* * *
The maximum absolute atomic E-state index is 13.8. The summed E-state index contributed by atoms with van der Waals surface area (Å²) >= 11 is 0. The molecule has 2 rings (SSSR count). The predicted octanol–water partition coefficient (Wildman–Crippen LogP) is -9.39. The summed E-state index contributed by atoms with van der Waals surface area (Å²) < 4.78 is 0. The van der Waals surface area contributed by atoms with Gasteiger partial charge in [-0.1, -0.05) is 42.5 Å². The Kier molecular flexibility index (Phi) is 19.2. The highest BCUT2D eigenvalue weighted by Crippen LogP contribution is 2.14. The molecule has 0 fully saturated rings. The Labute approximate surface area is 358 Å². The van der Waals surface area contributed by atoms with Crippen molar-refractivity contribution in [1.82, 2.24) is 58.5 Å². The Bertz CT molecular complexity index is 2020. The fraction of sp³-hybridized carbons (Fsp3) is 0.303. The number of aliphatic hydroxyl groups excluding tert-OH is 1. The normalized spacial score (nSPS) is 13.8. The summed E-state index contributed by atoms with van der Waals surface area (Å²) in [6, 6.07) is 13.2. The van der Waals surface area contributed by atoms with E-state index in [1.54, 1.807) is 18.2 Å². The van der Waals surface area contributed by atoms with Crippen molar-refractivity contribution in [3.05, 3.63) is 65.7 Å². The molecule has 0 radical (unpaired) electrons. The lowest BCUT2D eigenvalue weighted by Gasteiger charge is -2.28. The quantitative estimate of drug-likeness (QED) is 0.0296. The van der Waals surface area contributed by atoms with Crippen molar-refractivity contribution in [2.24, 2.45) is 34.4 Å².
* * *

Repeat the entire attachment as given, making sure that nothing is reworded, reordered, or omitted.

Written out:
The maximum absolute atomic E-state index is 13.8. The summed E-state index contributed by atoms with van der Waals surface area (Å²) >= 11 is 0. The molecule has 2 rings (SSSR count). The predicted octanol–water partition coefficient (Wildman–Crippen LogP) is -9.39. The summed E-state index contributed by atoms with van der Waals surface area (Å²) < 4.78 is 0. The van der Waals surface area contributed by atoms with Gasteiger partial charge in [-0.1, -0.05) is 42.5 Å². The Kier molecular flexibility index (Phi) is 19.2. The highest BCUT2D eigenvalue weighted by Crippen LogP contribution is 2.14. The molecule has 0 fully saturated rings. The Labute approximate surface area is 358 Å². The van der Waals surface area contributed by atoms with Crippen molar-refractivity contribution in [1.82, 2.24) is 58.5 Å². The Bertz CT molecular complexity index is 2020. The fraction of sp³-hybridized carbons (Fsp3) is 0.303. The number of aliphatic hydroxyl groups excluding tert-OH is 1. The normalized spacial score (nSPS) is 13.8. The summed E-state index contributed by atoms with van der Waals surface area (Å²) in [6, 6.07) is 13.2. The van der Waals surface area contributed by atoms with E-state index in [1.54, 1.807) is 18.2 Å². The van der Waals surface area contributed by atoms with Crippen molar-refractivity contribution in [3.05, 3.63) is 65.7 Å². The molecule has 0 radical (unpaired) electrons. The lowest BCUT2D eigenvalue weighted by Gasteiger charge is -2.28. The quantitative estimate of drug-likeness (QED) is 0.0296. The van der Waals surface area contributed by atoms with Crippen molar-refractivity contribution in [2.24, 2.45) is 34.4 Å².